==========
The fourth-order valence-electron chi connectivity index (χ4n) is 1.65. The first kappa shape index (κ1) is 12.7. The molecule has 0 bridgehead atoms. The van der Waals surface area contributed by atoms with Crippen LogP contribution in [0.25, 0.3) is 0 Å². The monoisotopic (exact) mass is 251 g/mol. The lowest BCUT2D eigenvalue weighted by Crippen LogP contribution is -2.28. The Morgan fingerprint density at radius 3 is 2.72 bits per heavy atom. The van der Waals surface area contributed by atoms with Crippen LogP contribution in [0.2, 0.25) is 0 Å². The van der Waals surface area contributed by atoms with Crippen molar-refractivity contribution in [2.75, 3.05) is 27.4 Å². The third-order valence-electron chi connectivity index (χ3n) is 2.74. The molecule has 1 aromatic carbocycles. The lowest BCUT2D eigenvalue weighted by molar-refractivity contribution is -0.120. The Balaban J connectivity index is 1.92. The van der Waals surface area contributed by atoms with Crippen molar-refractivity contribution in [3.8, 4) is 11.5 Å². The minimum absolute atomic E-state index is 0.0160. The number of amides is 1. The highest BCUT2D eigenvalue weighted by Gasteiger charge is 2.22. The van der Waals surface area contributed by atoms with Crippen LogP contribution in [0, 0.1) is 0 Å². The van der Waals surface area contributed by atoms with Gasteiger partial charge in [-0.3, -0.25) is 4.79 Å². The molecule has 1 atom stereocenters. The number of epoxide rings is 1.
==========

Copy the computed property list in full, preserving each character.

The fourth-order valence-electron chi connectivity index (χ4n) is 1.65. The first kappa shape index (κ1) is 12.7. The molecule has 0 bridgehead atoms. The van der Waals surface area contributed by atoms with Crippen LogP contribution in [0.25, 0.3) is 0 Å². The monoisotopic (exact) mass is 251 g/mol. The lowest BCUT2D eigenvalue weighted by Crippen LogP contribution is -2.28. The Morgan fingerprint density at radius 3 is 2.72 bits per heavy atom. The van der Waals surface area contributed by atoms with Crippen LogP contribution in [0.2, 0.25) is 0 Å². The van der Waals surface area contributed by atoms with Crippen molar-refractivity contribution in [2.75, 3.05) is 27.4 Å². The third-order valence-electron chi connectivity index (χ3n) is 2.74. The molecule has 1 aromatic carbocycles. The lowest BCUT2D eigenvalue weighted by molar-refractivity contribution is -0.120. The Balaban J connectivity index is 1.92. The van der Waals surface area contributed by atoms with Crippen molar-refractivity contribution in [3.8, 4) is 11.5 Å². The minimum absolute atomic E-state index is 0.0160. The number of amides is 1. The highest BCUT2D eigenvalue weighted by Gasteiger charge is 2.22. The van der Waals surface area contributed by atoms with Crippen LogP contribution in [0, 0.1) is 0 Å². The van der Waals surface area contributed by atoms with Gasteiger partial charge in [-0.3, -0.25) is 4.79 Å². The molecule has 1 atom stereocenters. The number of epoxide rings is 1.